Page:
Friday, June 19, 2020

World War II Project - Return to Normandy - Railroad Station Platform

Grabbing a few small increments of time to do a little work on the railroad station. All I really did at this point was add the brick paper to the base of the platform and then glue the building and the platform together. Its going to make painting the floor inside the center portion of the building a bit difficult but I just feel the need to move forward on it at this point. As a bonus I think I have figured out how to go about adding the "depth" I want for the brick on the outside of the building. I'll have to save that for the next installment though.

A couple of corner clamps to keep things in place while the glue sets.

And 4 pounds of weights to make sure that the top of the platform is firmly attached to the foundation.

Tuesday, June 16, 2020

World War II Project - Return to Normandy - Railroad Station Chimney

While I mull over how to do the rest of the brick I figured I could at least work on the fireplace/chimney. For the first floor this will be "plastered" so the brickwork itself only needs to extend as deep as the floor in the attic. Much like the main floor there are some very long slots so you can slide the chimney in from the top of the building to the first floor. An added complication is that it goes farther down in the center of the building than it does on the office side. In other words pay attention to what you are doing and don't try to force the chimney all the way down if you managed to reverse it. This one took a fair amount of filing to get it to slide nicely, again the fit is tight, really tight, and you need to widen those slots a bit before you try and jam it into place.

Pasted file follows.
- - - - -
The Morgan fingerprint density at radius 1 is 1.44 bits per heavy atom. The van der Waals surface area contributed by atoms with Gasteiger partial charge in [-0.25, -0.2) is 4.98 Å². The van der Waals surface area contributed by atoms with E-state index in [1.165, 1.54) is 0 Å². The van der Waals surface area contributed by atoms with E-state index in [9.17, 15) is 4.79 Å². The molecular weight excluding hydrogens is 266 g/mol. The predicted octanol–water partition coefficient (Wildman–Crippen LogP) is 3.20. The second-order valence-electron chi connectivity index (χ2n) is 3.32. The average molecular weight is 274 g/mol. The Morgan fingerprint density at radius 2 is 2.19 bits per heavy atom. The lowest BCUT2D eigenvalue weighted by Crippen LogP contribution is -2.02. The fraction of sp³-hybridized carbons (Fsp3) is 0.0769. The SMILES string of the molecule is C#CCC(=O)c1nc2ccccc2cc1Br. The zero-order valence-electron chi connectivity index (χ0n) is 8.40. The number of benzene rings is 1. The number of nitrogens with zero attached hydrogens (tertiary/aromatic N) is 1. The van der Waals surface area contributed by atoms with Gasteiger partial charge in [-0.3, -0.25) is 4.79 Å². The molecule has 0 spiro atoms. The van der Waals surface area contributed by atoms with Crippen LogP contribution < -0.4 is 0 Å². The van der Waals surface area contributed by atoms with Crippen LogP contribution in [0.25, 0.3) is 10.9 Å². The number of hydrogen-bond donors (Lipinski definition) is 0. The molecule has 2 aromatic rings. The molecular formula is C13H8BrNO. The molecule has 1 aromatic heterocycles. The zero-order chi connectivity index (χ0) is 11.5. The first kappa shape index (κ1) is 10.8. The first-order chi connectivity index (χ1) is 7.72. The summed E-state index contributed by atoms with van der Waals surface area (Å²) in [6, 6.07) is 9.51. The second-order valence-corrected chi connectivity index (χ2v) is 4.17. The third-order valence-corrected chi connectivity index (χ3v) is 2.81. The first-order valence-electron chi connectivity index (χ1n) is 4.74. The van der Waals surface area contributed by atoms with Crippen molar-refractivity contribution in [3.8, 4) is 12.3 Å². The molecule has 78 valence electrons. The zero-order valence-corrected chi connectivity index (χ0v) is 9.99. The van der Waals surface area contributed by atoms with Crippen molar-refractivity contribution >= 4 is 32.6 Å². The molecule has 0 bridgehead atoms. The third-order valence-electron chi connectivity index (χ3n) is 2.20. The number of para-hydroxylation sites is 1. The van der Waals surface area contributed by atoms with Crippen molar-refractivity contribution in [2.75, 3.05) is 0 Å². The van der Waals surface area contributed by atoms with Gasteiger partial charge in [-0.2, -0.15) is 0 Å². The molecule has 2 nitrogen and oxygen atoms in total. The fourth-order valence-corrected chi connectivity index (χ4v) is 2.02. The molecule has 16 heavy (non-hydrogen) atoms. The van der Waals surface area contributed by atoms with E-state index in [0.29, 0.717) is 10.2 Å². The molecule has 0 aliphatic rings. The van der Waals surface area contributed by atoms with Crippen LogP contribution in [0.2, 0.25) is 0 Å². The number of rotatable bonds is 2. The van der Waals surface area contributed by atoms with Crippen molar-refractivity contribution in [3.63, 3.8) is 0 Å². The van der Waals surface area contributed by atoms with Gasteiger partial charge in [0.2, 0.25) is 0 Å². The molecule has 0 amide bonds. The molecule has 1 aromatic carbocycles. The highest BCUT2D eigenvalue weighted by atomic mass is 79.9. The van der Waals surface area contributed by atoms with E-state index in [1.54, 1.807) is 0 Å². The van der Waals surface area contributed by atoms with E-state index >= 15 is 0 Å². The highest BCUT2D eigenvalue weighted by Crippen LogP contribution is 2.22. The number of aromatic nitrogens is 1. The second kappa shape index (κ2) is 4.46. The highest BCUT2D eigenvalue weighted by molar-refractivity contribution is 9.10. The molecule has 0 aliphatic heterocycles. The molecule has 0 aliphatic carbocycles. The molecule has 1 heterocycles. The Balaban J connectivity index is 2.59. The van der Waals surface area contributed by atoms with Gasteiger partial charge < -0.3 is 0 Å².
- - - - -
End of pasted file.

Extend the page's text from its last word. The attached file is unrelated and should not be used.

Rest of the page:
The chimney is going to have a seam and I decided I wanted it in the center of one side rather than at a corner. Since it goes up through one of the tall walls and out through the highest roof I figured I could but the seam in the center of the side that would be mostly hidden when the roof is in place. I also figured that if I did a decent job of wrapping the paper around you won't see the seam at first glance anyway.